SALEM — Senate Republicans will return to the Capitol on Saturday, ending a nine-day walkout that brought the Legislature to a grinding halt.

Senate Minority Leader Herman Baertschiger Jr., R-Grants Pass, held a news conference Friday to say the 11 members of his caucus had decided to end the impasse after receiving guarantees that House Bill 2020, the carbon cap legislation, would not come up for a vote.

“The Senate president said it is dead. The governor said it was dead,” Baertschiger said.

Republican senators are returning to Salem, and Baertschiger said he expected most would get there in time for a session Saturday.

“I anticipate the Senate Republican caucus will be on the floor at 9 o’clock,” Baertschiger said. “We have a constitutional duty to pass the budget bills.”

The 11 Republican senators have not attended Senate sessions since June 20, leaving the 30-member Senate without the 20 members required for a quorum to do business. Many left Oregon to avoid Oregon State Police, who were ordered by Gov. Kate Brown to compel lawmakers to return to Salem.

The House has scheduled a Saturday session in anticipation of the Senate’s return.

The GOP walkout left nearly 150 bills backed up in the Senate, all of which would die if lawmakers did not act by the constitutional deadline to adjourn at the end of Sunday.

“I am confident we can pass the budget, all the budgets, work through all the policy bills and be out of here by midnight Sunday,” Baertschiger said.

In addition to several budget bills, legislation in limbo includes family paid medical leave, a proposed tobacco tax referral to the ballot, allowing undocumented residents to get a driver’s license and a low-income tax credit.

Several bills of importance to Deschutes County could come up for votes. On the list of legislation: $8 million for developing the Redmond campus of Central Oregon Community College, $10 million for Deschutes Water Basin piping irrigation, $250,000 for the High Desert Museum renovation and a $1 million program that could include the creation of a “sobering center” in Bend.

Also pending is an estimated $300 million in state bonds that would be set aside for higher education construction and renovation projects to be chosen in 2020. Oregon State University-Cascades hopes to tap into the bonds for $17 million to help pay for a Student Success Center. Also pending is a bill to name the portion of U.S. Highway 26 within Oregon as the “POW/MIA Memorial Highway.” The bill was sponsored by Deschutes County lawmakers and veterans.

Sen. Tim Knopp, R-Bend, said midday Friday that he was driving from Bend to Salem to attend Saturday’s session.

A top priority for him is to amend a bill that allocates new circuit court judgeships. Despite a request from Supreme Court Chief Justice Martha Walters to add several new circuit court justices around the state, the Joint Committee on Ways & Means forwarded a bill to the House that approves just two new justices — one each for Marion and Jackson counties.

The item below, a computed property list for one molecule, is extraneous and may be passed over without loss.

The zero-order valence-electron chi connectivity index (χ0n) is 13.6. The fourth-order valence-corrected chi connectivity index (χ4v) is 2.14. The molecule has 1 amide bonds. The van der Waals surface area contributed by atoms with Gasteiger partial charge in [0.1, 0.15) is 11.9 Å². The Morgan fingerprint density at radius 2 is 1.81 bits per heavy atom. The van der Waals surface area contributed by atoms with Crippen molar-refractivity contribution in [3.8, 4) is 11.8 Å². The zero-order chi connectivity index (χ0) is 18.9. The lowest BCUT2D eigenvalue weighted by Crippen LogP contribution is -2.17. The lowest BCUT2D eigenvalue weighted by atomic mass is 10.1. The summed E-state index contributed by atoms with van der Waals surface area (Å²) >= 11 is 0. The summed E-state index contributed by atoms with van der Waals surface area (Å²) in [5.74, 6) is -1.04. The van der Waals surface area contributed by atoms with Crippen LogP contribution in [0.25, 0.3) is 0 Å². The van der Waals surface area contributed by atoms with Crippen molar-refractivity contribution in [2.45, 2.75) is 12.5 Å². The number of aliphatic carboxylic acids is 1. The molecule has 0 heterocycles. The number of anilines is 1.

“Obviously, we would love to get Deschutes County added to the list,” Knopp said. “It’s critically important.”

Knopp said he hoped the Senate will take up House Bill 3450, which would allow Bend to redevelop old strip malls along Third Street into buildings that would have shops on the ground floor and apartments on floors above.

Knopp said the walkout was tough on everyone but was necessary to get Democrats to include Republicans in a shaping legislation.

“Obviously, the process broke down on both sides,” he said. “When the sides stop talking, it’s a bad thing.”

Sen Elizabeth Steiner Hayward, D-Beaverton, told Oregon Public Broadcasting that the return of the Republicans was a relief.

“I’m really glad that we’re going to be able to go back to doing the people’s work, and get the remaining 140-ish policy and budget bills moved forward,” she said.

In a Twitter message late Wednesday, Sen. Michael Dembrow, D-Portland, who has led the fight for the carbon cap, appeared resigned to the issue getting pushed off to a later date. In a response to a tweet against the bill, Denbrow promised it would be revived.

“We are going to create Oregon’s Climate Action Program,” Denbrow wrote. “Maybe not this week. But we must and we will. You know that. Oregonians know that. This is not about misleading rhetoric. It’s about stepping up to lead the fight against climate change & build up Oregon’s economy.”

The Senate Republican caucus added a 12th member today when Rep. Denyc Boles, R-Salem, resigned her seat to take an appointment to the Senate. Boles was chosen by Republican leaders to fill the seat left vacant by the death last month of Sen. Jackie Winters, R-Salem.

Boles was sworn in Friday during a ceremony at Redmond City Hall presided over by Secretary of State Bev Clarno. Though Boles will represent Salem, the Redmond location was chosen so that Boles’ son, an OSU-Cascades student, could attend.

With Boles’ taking her Senate seat, the chamber will be back to the 18-12 Democratic majority resulting from last November’s election.

— Reporter: 541-640-2750, gwarner@bendbulletin.

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